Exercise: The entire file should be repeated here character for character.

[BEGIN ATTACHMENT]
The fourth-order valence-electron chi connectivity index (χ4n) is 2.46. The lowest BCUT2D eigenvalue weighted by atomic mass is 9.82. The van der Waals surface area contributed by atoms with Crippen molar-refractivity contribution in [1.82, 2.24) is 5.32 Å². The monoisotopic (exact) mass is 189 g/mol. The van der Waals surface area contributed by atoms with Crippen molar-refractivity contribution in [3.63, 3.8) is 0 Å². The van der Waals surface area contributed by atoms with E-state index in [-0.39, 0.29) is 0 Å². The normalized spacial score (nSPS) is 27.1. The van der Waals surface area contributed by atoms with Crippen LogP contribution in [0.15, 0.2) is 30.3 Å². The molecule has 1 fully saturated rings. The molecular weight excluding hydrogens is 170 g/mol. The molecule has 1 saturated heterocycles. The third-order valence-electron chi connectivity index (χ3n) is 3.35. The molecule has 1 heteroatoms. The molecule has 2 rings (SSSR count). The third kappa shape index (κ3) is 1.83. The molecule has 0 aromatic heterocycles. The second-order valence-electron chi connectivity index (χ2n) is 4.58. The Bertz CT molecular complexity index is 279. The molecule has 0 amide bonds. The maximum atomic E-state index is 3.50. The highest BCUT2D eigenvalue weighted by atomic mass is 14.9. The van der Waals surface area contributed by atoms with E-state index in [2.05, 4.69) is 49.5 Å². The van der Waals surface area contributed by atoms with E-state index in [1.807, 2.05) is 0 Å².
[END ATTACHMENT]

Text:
The fourth-order valence-electron chi connectivity index (χ4n) is 2.46. The lowest BCUT2D eigenvalue weighted by atomic mass is 9.82. The van der Waals surface area contributed by atoms with Crippen molar-refractivity contribution in [1.82, 2.24) is 5.32 Å². The monoisotopic (exact) mass is 189 g/mol. The van der Waals surface area contributed by atoms with Crippen molar-refractivity contribution in [3.63, 3.8) is 0 Å². The van der Waals surface area contributed by atoms with E-state index in [-0.39, 0.29) is 0 Å². The normalized spacial score (nSPS) is 27.1. The van der Waals surface area contributed by atoms with Crippen LogP contribution in [0.15, 0.2) is 30.3 Å². The molecule has 1 fully saturated rings. The molecular weight excluding hydrogens is 170 g/mol. The molecule has 1 saturated heterocycles. The third-order valence-electron chi connectivity index (χ3n) is 3.35. The molecule has 1 heteroatoms. The molecule has 2 rings (SSSR count). The third kappa shape index (κ3) is 1.83. The molecule has 0 aromatic heterocycles. The second-order valence-electron chi connectivity index (χ2n) is 4.58. The Bertz CT molecular complexity index is 279. The molecule has 0 amide bonds. The maximum atomic E-state index is 3.50. The highest BCUT2D eigenvalue weighted by atomic mass is 14.9. The van der Waals surface area contributed by atoms with E-state index in [2.05, 4.69) is 49.5 Å². The van der Waals surface area contributed by atoms with E-state index in [1.807, 2.05) is 0 Å².